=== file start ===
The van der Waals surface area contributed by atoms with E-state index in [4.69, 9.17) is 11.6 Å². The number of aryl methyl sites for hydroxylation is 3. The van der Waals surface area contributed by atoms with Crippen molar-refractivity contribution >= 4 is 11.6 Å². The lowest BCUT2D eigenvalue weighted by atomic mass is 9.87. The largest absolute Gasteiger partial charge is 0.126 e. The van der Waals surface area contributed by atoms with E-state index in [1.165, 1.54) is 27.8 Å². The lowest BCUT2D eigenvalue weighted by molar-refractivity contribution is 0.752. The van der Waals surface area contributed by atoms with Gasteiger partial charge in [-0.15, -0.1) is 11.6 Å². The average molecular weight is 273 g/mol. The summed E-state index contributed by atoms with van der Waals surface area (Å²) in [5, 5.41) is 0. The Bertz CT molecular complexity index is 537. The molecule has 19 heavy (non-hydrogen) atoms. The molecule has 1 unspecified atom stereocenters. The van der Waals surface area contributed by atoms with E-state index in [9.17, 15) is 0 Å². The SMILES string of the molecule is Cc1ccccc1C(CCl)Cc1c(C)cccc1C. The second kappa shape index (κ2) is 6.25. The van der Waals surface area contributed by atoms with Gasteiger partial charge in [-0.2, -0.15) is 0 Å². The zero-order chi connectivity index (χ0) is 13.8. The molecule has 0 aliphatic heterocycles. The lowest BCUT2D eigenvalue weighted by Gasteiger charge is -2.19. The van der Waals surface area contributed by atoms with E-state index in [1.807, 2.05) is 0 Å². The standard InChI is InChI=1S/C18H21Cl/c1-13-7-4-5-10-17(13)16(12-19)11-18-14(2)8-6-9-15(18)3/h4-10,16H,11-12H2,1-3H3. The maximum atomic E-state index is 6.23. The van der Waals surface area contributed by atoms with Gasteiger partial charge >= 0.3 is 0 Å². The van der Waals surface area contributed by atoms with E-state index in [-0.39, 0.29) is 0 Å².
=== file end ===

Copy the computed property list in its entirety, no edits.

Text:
The van der Waals surface area contributed by atoms with E-state index in [4.69, 9.17) is 11.6 Å². The number of aryl methyl sites for hydroxylation is 3. The van der Waals surface area contributed by atoms with Crippen molar-refractivity contribution >= 4 is 11.6 Å². The lowest BCUT2D eigenvalue weighted by atomic mass is 9.87. The largest absolute Gasteiger partial charge is 0.126 e. The van der Waals surface area contributed by atoms with E-state index in [1.165, 1.54) is 27.8 Å². The lowest BCUT2D eigenvalue weighted by molar-refractivity contribution is 0.752. The van der Waals surface area contributed by atoms with Gasteiger partial charge in [-0.15, -0.1) is 11.6 Å². The average molecular weight is 273 g/mol. The summed E-state index contributed by atoms with van der Waals surface area (Å²) in [5, 5.41) is 0. The Bertz CT molecular complexity index is 537. The molecule has 19 heavy (non-hydrogen) atoms. The molecule has 1 unspecified atom stereocenters. The van der Waals surface area contributed by atoms with E-state index in [9.17, 15) is 0 Å². The SMILES string of the molecule is Cc1ccccc1C(CCl)Cc1c(C)cccc1C. The second kappa shape index (κ2) is 6.25. The van der Waals surface area contributed by atoms with Gasteiger partial charge in [-0.2, -0.15) is 0 Å². The zero-order chi connectivity index (χ0) is 13.8. The molecule has 0 aliphatic heterocycles. The lowest BCUT2D eigenvalue weighted by Gasteiger charge is -2.19. The van der Waals surface area contributed by atoms with E-state index in [1.807, 2.05) is 0 Å². The standard InChI is InChI=1S/C18H21Cl/c1-13-7-4-5-10-17(13)16(12-19)11-18-14(2)8-6-9-15(18)3/h4-10,16H,11-12H2,1-3H3. The maximum atomic E-state index is 6.23. The van der Waals surface area contributed by atoms with Gasteiger partial charge >= 0.3 is 0 Å². The van der Waals surface area contributed by atoms with E-state index in [-0.39, 0.29) is 0 Å².